IIHS Rates Latch Access in 102 Cars; Only 3 Earn Top Ratings

At Cars.com, we've been evaluating car-seat fit and ease of installation using a vehicle's Latch system for more than five years and reporting our findings in our Car Seat Checks. The Insurance Institute for Highway Safety is now conducting similar tests. The agency today released results of its evaluation of 102 car models' Latch systems and only three cars — the BMW 5 Series, Mercedes-Benz GL-Class and Volkswagen Passat — met its criteria for the top rating of good.

Related: How Cars.com Conducts Car Seat Checks

The Latch system uses two kinds of anchors to secure child-safety seats in a car's backseat. The lower Latch anchors are found in the seat bight, the area where the back and bottom cushions meet. They come as a pair and are used with all kinds of car seats. Top tether anchors secure the top of a forward-facing convertible or combination seat, limiting a child's forward head motion in a crash.

While the Latch system is federally required in any car with a backseat made after 2001, our tests have led us to conclude that some Latch systems are better than others.

IIHS' latest tests concur. With only three cars earning the top score of good on a scale of good, acceptable, marginal or poor, 44 received an acceptable rating, 45 were judged marginal and 10 cars earned a poor score.

 

 

 

In IIHS' tests, the Latch system is rated good if:

  • The lower Latch anchors are no more than three-quarters of an inch deep in the seat bight, where the back and bottom cushions meet.
  • The lower anchors have a clearance angle of more than 54 degrees, making them easy to maneuver around.
  • The force required to attach a standardized tool to the lower anchors is less than 40 pounds; this simulates attaching a car seat's Latch connector to the anchor, though the force required depends on the type of Latch connector on a particular car seat.
  • Tether anchors are on the car's rear shelf, which in a sedan is behind the rear head restraints, or on the top 85 percent of the seatback. Tether anchors shouldn't be at the bottom of seatbacks, under seats, or on the ceiling or floor.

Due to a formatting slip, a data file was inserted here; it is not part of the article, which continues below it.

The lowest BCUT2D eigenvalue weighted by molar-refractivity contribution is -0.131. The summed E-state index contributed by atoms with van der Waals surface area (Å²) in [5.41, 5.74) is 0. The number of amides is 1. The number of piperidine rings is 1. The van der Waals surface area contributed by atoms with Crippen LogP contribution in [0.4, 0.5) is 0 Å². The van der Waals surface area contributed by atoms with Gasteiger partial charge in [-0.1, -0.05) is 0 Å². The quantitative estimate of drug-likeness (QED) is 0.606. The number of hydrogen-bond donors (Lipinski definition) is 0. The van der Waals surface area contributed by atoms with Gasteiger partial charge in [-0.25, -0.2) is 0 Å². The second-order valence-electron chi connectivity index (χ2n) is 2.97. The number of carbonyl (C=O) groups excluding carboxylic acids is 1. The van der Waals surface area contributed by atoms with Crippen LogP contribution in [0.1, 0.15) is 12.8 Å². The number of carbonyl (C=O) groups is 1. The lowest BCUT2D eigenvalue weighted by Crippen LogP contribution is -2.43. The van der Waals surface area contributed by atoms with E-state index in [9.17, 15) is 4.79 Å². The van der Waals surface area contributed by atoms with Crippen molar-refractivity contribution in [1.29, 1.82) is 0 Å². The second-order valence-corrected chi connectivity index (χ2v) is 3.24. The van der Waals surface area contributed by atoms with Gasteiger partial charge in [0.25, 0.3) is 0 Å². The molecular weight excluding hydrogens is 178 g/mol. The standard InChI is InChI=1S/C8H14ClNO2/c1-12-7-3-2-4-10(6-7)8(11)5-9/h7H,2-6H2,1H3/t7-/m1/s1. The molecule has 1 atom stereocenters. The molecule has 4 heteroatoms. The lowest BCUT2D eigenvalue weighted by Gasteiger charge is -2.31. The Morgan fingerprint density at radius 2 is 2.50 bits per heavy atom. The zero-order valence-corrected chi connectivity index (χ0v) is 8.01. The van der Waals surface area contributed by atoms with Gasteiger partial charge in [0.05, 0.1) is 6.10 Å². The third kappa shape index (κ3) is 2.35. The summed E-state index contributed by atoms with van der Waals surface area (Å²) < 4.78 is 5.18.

• There shouldn't be any other hardware near the tether anchor that could be confused for it. If other hardware is present, the tether must be clearly labeled.

To receive an acceptable rating, two of a car's Latch positions much meet at least two of the three requirements above for lower anchors and one of the two tether requirements. A car's Latch system is rated as marginal if the tether requirements aren't met in either position or only one lower Latch anchor requirement is met. Poor is the lowest grade, and a vehicle receives this rating when it meets fewer criteria than the marginal standard calls for.

The ratings are based on the two best Latch positions available in the second row. It's important to note that Latch system configurations can vary depending on a car's trim level. IIHS' ratings are for the trim "believed to be the most popular." All cars listed are model-year 2015 unless otherwise noted.

GOOD

  • BMW 5 Series
  • Mercedes-Benz GL-Class
  • Volkswagen Passat

ACCEPTABLE

  • Acura MDX
  • Buick Enclave
  • Chevrolet Cruze
  • Chevrolet Equinox
  • Chevrolet Impala
  • Chevrolet Malibu
  • Chevrolet Tahoe
  • Chevrolet Traverse
  • Chrysler 300
  • Chrysler Town & Country
  • Dodge Dart
  • Dodge Durango
  • Dodge Grand Caravan
  • Ford Edge
  • Ford Expedition
  • Ford Explorer
  • Ford Flex
  • Ford Focus
  • Ford Taurus
  • GMC Terrain
  • GMC Yukon XL
  • Honda Civic
  • Honda Odyssey
  • Honda Pilot
  • Hyundai Santa Fe
  • Jeep Cherokee
  • Jeep Compass
  • Kia Forte
  • Kia Optima
  • Kia Sedona
  • Kia Sorento
  • Kia Soul
  • Lexus GX
  • Mazda3
  • Mazda CX-5
  • Mercedes-Benz C-Class
  • Mercedes-Benz E-Class
  • Mitsubishi Outlander Sport
  • Nissan Maxima (2014)
  • Nissan Murano
  • Nissan Pathfinder
  • Nissan Versa
  • Toyota Camry
  • Volvo S60

MARGINAL

  • Acura RDX (2016)
  • Audi Q7
  • BMW 3 Series
  • BMW X3 (2016)
  • BMW X5
  • Buick LaCrosse
  • Cadillac SRX
  • Chevrolet Sonic
  • Chrysler 200
  • Dodge Charger
  • Dodge Journey
  • Ford Escape
  • Ford F-150
  • Ford Fusion
  • GMC Acadia
  • Honda Accord
  • Honda CR-V
  • Hyundai Elantra
  • Hyundai Sonata
  • Infiniti QX60
  • Jeep Grand Cherokee
  • Jeep Wrangler
  • Lexus CT 200h
  • Lexus NX
  • Lexus RC
  • Lexus RX
  • Mazda CX-9
  • Mini Cooper
  • Nissan Frontier
  • Nissan Quest
  • Nissan Rogue
  • Nissan Sentra
  • Ram 1500
  • Subaru Forester
  • Subaru Impreza
  • Subaru Outback
  • Subaru XV Crosstrek
  • Toyota 4Runner
  • Toyota Avalon
  • Toyota Corolla
  • Toyota Highlander
  • Toyota Prius
  • Toyota RAV4
  • Volvo V60
  • Volvo XC60

POOR

  • Chevrolet Silverado 1500
  • Ford Fiesta
  • GMC Sierra 1500
  • Hyundai Accent
  • Lexus ES
  • Mazda6
  • Nissan Altima
  • Toyota Sienna
  • Toyota Tundra
  • Volkswagen Jetta 
 

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